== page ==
The Challenge of pN3 Stage in Breast Cancer
Received Date: Aug 01, 2016 / Accepted Date: Aug 05, 2016 / Published Date: Aug 15, 2016
Since 1959 the American Joint Committee on Cancer (AJCC) TNM system has been used to stage breast cancer. Since then, the TNM has helped clinicians in deciding the better treatment for each patient . Periodically revisions have been made to this classification with the aim of keeping a relationship between the disease extent and the prognosis. However, when we talk about breast cancer, the TNM is not always enough.
Several publications in the last years report that there are other predictive factors that influence the prognosis, measured by the overall survival or the DFS (disease-free survival), as much as the TNM stage does. Some authors claim that important factors as primary tumor histologic grade and biologic tumor markers should be included in the AJCC system . Every clinician who take part in the breast tumor committee in their respective hospital knows that these authors have good reasons to make this claim. Factors as the histologic grade (G1, G2, G3 determined by Elston or Scarff grading system) and the biomarkers testing (ER, PR, Her 2) gives us lots of information about the prognosis of the patient as well as the therapeutic attitude that we have to choose.
Especially difficult for professionals is the case of the pN3 stage. Approximately 8% to 30% of newly diagnosed breast cancers are at an advanced stage, considering the pN3 the stage with the worse prognosis when we talk about patients without distant metastasis [2,3]. According to the AJCC TNM staging in this step we include patients with: Metastases in ipsilateral infraclavicular (level III axillary) lymph node(s) with or without level I, II axillary lymph node involvement (N3a); or in clinically detected ipsilateral internal mammary lymph node(s) with clinically evident level I, II axillary lymph node metastases (N3b); or metastases in ipsilateral supraclavicular lymph node(s) with or without axillary or internal mammary lymph node involvement (N3c).
5-year overall survival rate for pN3 breast cancer has classically been reported around 40% . Although some recent studies with standard treatment report numbers around 60% 5 the prognosis is still not good. In addition, when authors analyze these outcomes they find out that the prognosis is very heterogeneous between patients included in this group. The question we should all ask is: Do we need anything else than the TNM to divide the pN3 patients according to their prognosis? Some studies have been carried out trying to define which these prognostic factors could be [5,6]. The age, the lymph node ratio, the serum neutrophil/lymphocyte ratio and of course the histologic grade are some factors that have been suggested to influence in the tumor recurrence and survival outcomes .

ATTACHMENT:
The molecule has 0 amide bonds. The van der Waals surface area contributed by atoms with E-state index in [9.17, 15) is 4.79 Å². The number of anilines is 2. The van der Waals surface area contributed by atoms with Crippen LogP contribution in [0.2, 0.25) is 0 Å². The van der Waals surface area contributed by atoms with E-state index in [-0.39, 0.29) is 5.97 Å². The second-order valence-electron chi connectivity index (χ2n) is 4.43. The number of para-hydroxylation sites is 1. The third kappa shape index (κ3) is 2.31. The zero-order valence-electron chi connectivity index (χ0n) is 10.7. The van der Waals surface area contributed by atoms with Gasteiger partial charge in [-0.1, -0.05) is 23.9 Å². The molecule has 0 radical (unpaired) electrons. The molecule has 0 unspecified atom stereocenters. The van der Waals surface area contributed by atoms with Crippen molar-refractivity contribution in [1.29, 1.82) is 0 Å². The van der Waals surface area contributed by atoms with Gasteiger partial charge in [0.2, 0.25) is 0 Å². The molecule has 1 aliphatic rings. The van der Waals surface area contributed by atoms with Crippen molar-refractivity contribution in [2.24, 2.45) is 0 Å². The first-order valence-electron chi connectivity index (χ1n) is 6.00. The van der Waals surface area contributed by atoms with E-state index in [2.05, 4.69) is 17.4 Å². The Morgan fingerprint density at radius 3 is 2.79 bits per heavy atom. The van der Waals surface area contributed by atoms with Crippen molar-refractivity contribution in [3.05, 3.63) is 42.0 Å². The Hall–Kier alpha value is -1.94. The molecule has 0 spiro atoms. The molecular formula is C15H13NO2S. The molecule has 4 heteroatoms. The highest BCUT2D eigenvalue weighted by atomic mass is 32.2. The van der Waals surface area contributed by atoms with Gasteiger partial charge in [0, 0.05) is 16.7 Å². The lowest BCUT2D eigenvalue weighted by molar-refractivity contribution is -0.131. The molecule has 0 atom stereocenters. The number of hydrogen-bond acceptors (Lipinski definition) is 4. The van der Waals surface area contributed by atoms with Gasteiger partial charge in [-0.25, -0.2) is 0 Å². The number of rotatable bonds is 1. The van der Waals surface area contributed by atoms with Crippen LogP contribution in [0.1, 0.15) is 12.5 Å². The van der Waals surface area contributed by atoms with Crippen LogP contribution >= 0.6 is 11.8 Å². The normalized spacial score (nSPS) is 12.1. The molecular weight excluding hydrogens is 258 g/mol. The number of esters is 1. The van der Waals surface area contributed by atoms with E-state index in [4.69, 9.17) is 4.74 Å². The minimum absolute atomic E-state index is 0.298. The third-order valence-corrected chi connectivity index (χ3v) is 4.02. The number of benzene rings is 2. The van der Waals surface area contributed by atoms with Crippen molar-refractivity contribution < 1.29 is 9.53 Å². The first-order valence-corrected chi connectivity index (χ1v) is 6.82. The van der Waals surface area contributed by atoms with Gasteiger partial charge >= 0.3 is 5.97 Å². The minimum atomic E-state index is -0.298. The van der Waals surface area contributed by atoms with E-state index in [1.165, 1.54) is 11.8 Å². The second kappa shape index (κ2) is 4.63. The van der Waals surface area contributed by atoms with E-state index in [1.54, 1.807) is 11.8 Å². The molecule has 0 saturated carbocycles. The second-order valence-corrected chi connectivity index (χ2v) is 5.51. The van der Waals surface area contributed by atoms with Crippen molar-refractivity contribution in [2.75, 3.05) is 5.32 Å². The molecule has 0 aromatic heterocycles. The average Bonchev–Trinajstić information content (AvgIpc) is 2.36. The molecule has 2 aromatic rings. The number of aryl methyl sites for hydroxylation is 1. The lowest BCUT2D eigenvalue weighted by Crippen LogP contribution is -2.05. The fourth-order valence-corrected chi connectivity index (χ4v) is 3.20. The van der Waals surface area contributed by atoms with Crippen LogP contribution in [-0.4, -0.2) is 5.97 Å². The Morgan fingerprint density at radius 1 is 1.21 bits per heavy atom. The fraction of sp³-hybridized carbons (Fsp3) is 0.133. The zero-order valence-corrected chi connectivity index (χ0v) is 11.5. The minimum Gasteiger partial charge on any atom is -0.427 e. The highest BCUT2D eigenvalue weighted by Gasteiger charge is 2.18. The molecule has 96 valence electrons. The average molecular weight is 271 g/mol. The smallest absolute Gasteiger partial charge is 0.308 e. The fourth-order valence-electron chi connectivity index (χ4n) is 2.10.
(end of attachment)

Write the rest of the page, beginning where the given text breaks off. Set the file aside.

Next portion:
We face a subject with still lots of doubts and little information. The real fact is that the 5-year overall survival for this group is still poor and that we need more prospective studies which could define the unfavorable prognostic factors in these heterogeneous group of patients. Maybe when we could identify those patients with less opportunities of having a good clinical outcome, we would be able to offer them more specific treatment to improve it.
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Citation: Gomez AA (2016) The Challenge of pN3 Stage in Breast Cancer.Breast Can Curr 1: e103. Doi: 10.4172/2572-4118.1000e103
Copyright: ©2016 Gomez AA. This is an open-access article distributed under the terms of the Creative Commons Attribution License, which permits unrestricted use, distribution, and reproduction in any medium, provided the original author and source are credited.
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